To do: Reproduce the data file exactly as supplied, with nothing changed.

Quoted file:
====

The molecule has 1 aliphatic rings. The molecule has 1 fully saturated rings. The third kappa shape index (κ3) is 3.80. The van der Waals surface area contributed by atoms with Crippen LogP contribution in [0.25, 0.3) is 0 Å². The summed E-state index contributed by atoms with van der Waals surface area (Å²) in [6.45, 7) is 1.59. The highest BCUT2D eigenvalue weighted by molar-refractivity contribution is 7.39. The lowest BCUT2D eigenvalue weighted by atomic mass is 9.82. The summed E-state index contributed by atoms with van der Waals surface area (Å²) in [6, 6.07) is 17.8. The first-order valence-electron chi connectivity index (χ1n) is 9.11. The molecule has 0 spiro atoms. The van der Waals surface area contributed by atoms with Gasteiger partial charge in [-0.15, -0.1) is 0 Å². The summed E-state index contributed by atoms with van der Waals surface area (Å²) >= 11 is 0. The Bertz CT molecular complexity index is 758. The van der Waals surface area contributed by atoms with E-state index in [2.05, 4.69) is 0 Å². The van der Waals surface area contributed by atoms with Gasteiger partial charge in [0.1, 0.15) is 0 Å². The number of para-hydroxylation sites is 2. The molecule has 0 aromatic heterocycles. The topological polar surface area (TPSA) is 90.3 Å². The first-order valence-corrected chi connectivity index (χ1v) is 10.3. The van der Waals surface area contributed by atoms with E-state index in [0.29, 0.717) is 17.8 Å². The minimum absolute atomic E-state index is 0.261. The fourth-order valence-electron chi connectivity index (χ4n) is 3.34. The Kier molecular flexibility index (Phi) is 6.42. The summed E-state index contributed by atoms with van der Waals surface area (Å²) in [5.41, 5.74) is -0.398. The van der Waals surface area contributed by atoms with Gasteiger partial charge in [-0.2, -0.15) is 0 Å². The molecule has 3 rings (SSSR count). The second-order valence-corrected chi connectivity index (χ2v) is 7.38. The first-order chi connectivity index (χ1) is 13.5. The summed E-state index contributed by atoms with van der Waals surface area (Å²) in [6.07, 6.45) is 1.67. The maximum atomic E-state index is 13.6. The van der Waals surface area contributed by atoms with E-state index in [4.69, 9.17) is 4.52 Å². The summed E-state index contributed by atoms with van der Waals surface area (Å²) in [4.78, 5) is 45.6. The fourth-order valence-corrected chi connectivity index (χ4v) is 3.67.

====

The molecule has 1 aliphatic rings. The molecule has 1 fully saturated rings. The third kappa shape index (κ3) is 3.80. The van der Waals surface area contributed by atoms with Crippen LogP contribution in [0.25, 0.3) is 0 Å². The summed E-state index contributed by atoms with van der Waals surface area (Å²) in [6.45, 7) is 1.59. The highest BCUT2D eigenvalue weighted by molar-refractivity contribution is 7.39. The lowest BCUT2D eigenvalue weighted by atomic mass is 9.82. The summed E-state index contributed by atoms with van der Waals surface area (Å²) in [6, 6.07) is 17.8. The first-order valence-electron chi connectivity index (χ1n) is 9.11. The molecule has 0 spiro atoms. The van der Waals surface area contributed by atoms with Gasteiger partial charge in [-0.15, -0.1) is 0 Å². The summed E-state index contributed by atoms with van der Waals surface area (Å²) >= 11 is 0. The Bertz CT molecular complexity index is 758. The van der Waals surface area contributed by atoms with E-state index in [2.05, 4.69) is 0 Å². The van der Waals surface area contributed by atoms with Gasteiger partial charge in [0.1, 0.15) is 0 Å². The number of para-hydroxylation sites is 2. The molecule has 0 aromatic heterocycles. The topological polar surface area (TPSA) is 90.3 Å². The first-order valence-corrected chi connectivity index (χ1v) is 10.3. The van der Waals surface area contributed by atoms with E-state index in [0.29, 0.717) is 17.8 Å². The minimum absolute atomic E-state index is 0.261. The fourth-order valence-electron chi connectivity index (χ4n) is 3.34. The Kier molecular flexibility index (Phi) is 6.42. The summed E-state index contributed by atoms with van der Waals surface area (Å²) in [5.41, 5.74) is -0.398. The van der Waals surface area contributed by atoms with Gasteiger partial charge in [-0.2, -0.15) is 0 Å². The molecule has 3 rings (SSSR count). The second-order valence-corrected chi connectivity index (χ2v) is 7.38. The first-order chi connectivity index (χ1) is 13.5. The summed E-state index contributed by atoms with van der Waals surface area (Å²) in [6.07, 6.45) is 1.67. The maximum atomic E-state index is 13.6. The van der Waals surface area contributed by atoms with E-state index in [4.69, 9.17) is 4.52 Å². The summed E-state index contributed by atoms with van der Waals surface area (Å²) in [4.78, 5) is 45.6. The fourth-order valence-corrected chi connectivity index (χ4v) is 3.67.